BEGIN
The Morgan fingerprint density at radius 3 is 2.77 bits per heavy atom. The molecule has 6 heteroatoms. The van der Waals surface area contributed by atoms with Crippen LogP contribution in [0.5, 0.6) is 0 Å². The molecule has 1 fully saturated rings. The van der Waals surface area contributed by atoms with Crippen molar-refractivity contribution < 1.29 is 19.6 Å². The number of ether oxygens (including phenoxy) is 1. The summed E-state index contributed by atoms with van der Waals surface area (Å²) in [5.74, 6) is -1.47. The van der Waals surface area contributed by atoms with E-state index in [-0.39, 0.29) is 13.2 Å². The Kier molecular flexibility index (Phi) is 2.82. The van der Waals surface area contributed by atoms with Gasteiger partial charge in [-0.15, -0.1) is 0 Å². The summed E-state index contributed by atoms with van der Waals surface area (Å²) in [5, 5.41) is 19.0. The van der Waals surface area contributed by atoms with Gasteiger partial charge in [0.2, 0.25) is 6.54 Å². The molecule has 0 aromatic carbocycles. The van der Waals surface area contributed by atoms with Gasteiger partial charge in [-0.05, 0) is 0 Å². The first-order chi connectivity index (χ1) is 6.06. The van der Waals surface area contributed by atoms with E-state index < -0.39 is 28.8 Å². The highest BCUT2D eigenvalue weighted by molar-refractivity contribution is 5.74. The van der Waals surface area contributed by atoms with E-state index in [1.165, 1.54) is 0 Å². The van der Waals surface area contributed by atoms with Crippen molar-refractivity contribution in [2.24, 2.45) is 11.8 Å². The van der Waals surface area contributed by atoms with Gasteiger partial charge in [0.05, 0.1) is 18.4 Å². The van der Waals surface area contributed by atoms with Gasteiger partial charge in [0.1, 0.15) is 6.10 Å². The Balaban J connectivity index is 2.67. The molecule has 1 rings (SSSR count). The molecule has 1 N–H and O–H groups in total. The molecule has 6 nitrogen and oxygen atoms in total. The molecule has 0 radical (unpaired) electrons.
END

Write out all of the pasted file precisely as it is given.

The Morgan fingerprint density at radius 3 is 2.77 bits per heavy atom. The molecule has 6 heteroatoms. The van der Waals surface area contributed by atoms with Crippen LogP contribution in [0.5, 0.6) is 0 Å². The molecule has 1 fully saturated rings. The van der Waals surface area contributed by atoms with Crippen molar-refractivity contribution < 1.29 is 19.6 Å². The number of ether oxygens (including phenoxy) is 1. The summed E-state index contributed by atoms with van der Waals surface area (Å²) in [5.74, 6) is -1.47. The van der Waals surface area contributed by atoms with E-state index in [-0.39, 0.29) is 13.2 Å². The Kier molecular flexibility index (Phi) is 2.82. The van der Waals surface area contributed by atoms with Gasteiger partial charge in [-0.15, -0.1) is 0 Å². The summed E-state index contributed by atoms with van der Waals surface area (Å²) in [5, 5.41) is 19.0. The van der Waals surface area contributed by atoms with Gasteiger partial charge in [0.2, 0.25) is 6.54 Å². The molecule has 0 aromatic carbocycles. The van der Waals surface area contributed by atoms with Gasteiger partial charge in [-0.05, 0) is 0 Å². The first-order chi connectivity index (χ1) is 6.06. The van der Waals surface area contributed by atoms with E-state index < -0.39 is 28.8 Å². The highest BCUT2D eigenvalue weighted by molar-refractivity contribution is 5.74. The van der Waals surface area contributed by atoms with E-state index in [1.165, 1.54) is 0 Å². The van der Waals surface area contributed by atoms with Crippen molar-refractivity contribution in [2.24, 2.45) is 11.8 Å². The van der Waals surface area contributed by atoms with Gasteiger partial charge in [0.05, 0.1) is 18.4 Å². The van der Waals surface area contributed by atoms with Gasteiger partial charge in [0.1, 0.15) is 6.10 Å². The Balaban J connectivity index is 2.67. The molecule has 1 rings (SSSR count). The molecule has 1 N–H and O–H groups in total. The molecule has 6 nitrogen and oxygen atoms in total. The molecule has 0 radical (unpaired) electrons.